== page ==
Each of us has a specific role, but there is no such thing here as “not my job.” Our commitment to helping people is steeped in purposeful and meaningful inclusion at all levels.
Early in my MSF career, working in Aweil, in what is now South Sudan, I learned that oxytocin, a medication commonly used in the delivery room, had to be kept refrigerated. I learned this when a midwife handed me a cooler containing a checklist, a block of ice, a thermometer, and three vials of the medication. She told me it was “the end of the chain,” and what she meant was that every dose of this drug that we used in our projects had to be kept cold all along the journey to the patient’s bedside. It takes incredible dedication to maintain this “cold chain.” At each link, someone is personally responsible for safeguarding these drugs, from the enormous shipping containers to that handheld cooler.
Over nearly 50 years of humanitarian aid work in countries around the world, MSF has learned a lot about how to work with different communities. This diversity of experiences and perspectives helps inform the pursuit of our social mission. Along the way, we are learning to see ourselves and our role with greater clarity. We are an international organization with wide-ranging expertise, but we must focus on community needs as identified by community members themselves. In this special issue of Alert, you will see how this approach works from the ground up, from Puerto Rico to Brazil to Syria.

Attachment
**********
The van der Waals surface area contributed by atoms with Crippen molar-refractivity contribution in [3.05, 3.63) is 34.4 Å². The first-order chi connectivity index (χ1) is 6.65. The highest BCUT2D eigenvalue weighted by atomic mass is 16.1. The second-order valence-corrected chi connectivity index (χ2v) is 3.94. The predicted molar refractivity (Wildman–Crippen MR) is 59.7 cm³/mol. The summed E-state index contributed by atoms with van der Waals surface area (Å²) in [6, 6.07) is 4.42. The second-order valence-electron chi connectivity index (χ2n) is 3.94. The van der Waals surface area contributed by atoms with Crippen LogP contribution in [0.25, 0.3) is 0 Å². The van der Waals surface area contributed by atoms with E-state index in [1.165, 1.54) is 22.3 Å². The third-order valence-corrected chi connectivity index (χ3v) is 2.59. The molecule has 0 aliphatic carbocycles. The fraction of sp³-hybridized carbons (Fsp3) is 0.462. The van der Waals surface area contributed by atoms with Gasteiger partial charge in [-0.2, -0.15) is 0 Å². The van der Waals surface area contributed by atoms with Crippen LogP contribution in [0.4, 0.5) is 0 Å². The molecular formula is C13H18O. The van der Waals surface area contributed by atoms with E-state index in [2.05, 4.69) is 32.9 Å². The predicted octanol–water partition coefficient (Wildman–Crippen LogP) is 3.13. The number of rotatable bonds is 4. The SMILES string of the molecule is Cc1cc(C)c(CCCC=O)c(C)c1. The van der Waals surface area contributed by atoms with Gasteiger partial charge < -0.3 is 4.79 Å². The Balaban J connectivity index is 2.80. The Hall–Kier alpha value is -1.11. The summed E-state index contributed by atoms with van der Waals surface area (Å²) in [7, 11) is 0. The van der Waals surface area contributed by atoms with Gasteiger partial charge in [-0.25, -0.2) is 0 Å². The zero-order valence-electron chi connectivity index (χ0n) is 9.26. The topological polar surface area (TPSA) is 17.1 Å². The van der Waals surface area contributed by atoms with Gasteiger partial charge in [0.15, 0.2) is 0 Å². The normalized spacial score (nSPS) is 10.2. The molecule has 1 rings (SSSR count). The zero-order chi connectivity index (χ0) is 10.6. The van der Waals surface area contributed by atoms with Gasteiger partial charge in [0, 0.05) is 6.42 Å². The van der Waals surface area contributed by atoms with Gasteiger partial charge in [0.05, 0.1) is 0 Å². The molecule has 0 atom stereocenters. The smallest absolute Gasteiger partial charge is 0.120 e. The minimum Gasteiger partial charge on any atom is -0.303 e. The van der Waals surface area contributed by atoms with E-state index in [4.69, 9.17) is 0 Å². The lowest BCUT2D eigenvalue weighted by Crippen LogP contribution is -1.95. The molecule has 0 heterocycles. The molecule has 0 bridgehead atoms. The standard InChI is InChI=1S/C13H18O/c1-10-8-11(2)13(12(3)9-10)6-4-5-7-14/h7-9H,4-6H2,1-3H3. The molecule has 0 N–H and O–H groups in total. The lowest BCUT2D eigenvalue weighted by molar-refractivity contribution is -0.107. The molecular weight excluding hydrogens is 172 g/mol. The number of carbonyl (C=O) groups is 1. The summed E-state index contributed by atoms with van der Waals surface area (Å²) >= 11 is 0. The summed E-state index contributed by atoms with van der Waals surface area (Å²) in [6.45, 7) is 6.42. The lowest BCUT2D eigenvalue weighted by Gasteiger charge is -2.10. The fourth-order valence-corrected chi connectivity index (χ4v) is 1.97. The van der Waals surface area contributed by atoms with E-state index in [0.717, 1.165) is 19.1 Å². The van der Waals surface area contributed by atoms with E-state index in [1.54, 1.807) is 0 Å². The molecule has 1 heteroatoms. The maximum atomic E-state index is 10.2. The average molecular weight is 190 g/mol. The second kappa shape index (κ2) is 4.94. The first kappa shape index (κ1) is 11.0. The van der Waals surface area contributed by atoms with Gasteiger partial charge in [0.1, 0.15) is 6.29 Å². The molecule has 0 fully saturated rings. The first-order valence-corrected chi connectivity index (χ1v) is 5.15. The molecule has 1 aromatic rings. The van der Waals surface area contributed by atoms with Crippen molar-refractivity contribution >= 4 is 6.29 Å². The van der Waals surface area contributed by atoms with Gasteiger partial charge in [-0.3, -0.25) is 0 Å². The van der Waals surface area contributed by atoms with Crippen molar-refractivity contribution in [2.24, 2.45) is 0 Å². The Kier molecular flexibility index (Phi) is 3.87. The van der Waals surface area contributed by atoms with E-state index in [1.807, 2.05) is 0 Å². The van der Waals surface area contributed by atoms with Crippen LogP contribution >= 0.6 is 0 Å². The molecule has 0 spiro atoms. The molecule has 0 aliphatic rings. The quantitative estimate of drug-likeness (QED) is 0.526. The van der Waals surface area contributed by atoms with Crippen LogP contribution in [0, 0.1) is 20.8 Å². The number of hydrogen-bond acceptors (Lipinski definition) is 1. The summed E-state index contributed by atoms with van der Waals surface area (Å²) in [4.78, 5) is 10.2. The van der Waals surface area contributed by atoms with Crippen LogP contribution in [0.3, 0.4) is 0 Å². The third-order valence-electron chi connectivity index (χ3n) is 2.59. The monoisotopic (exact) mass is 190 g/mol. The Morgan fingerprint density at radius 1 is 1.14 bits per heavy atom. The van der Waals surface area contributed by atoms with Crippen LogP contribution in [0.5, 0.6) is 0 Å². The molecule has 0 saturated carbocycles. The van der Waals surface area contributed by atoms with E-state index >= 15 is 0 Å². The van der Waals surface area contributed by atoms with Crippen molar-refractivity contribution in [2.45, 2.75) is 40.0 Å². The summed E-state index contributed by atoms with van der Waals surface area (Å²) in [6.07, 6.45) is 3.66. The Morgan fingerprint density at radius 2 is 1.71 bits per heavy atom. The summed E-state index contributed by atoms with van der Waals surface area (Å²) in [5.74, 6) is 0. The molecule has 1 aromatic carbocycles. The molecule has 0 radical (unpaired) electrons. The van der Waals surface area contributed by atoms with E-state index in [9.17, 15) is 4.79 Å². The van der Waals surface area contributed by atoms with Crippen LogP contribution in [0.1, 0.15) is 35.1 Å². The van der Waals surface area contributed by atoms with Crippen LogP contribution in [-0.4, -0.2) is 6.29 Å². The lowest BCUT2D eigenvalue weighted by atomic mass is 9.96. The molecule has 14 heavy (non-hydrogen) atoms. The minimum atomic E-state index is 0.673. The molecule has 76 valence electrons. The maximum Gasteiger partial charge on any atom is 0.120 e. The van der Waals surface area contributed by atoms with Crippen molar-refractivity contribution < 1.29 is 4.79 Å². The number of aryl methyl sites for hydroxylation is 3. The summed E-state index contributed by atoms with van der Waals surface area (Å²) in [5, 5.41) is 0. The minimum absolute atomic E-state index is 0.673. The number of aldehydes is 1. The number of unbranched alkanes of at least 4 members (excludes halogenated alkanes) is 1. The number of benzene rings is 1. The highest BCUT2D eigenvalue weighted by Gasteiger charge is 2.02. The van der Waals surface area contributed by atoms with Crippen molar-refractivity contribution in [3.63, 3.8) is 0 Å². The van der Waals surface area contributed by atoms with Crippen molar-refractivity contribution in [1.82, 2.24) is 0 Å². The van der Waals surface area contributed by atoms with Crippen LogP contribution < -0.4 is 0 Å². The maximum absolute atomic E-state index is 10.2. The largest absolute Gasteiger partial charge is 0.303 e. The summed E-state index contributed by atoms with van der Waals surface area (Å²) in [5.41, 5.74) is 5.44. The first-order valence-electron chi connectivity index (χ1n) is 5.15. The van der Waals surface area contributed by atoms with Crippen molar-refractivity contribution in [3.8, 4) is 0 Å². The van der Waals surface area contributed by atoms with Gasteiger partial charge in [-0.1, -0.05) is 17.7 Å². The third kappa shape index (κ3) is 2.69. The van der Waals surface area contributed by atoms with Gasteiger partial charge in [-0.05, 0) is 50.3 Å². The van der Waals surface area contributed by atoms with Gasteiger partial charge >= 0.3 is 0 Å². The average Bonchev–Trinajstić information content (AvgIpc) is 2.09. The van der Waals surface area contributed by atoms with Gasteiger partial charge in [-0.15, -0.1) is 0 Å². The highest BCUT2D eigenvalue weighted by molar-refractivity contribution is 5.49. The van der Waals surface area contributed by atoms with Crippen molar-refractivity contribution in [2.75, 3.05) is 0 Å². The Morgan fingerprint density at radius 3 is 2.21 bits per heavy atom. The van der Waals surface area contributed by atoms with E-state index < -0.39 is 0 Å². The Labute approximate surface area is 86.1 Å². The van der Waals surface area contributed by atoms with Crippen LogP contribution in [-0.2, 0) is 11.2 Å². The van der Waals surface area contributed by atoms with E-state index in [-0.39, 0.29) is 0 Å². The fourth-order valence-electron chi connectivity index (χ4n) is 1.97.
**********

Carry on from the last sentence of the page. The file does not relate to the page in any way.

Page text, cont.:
As we strive to build an antiracist organization, we are learning to recognize our blind spots and shed our biases. And as president of MSF-USA, I insist that we do this important work in a culture where every person feels safe, every person is treated with respect, and every person has opportunities to grow. We all understand the urgency of the work that needs to be done. And with that understanding comes the responsibility to ensure that work is done right.
The furious pace of events makes it impossible to capture an entire year’s worth of our work in this slim magazine. But we want to give you a glimpse inside some of our projects that are doing impressive work under extraordinary circumstances. We also want to remind you of some of the forgotten crises that have been almost completely overshadowed by COVID-19. Our teams are fighting other infectious diseases, from tuberculosis to HIV/AIDS to measles. This year we helped support the COVID-19 response in projects across the United States—in New York, Florida, Michigan, Texas, Puerto Rico, and worked with Native American communities in the Navajo Nation and Pueblos (see the summer issue of Alert). We also continued to respond to the complex emergency in Yemen and scaled up activities in Burkina Faso, the world’s fastest growing humanitarian crisis.
The world sure does feel heavy at times. But when we pull together and unite behind a common purpose, we can do a whole lot of good. We could not do any of this without you. Thank you for your support as we continue this essential work. Wishing you all a happy and healthy new year.
Dr. Africa Stewart
President, MSF-USA Board of Directors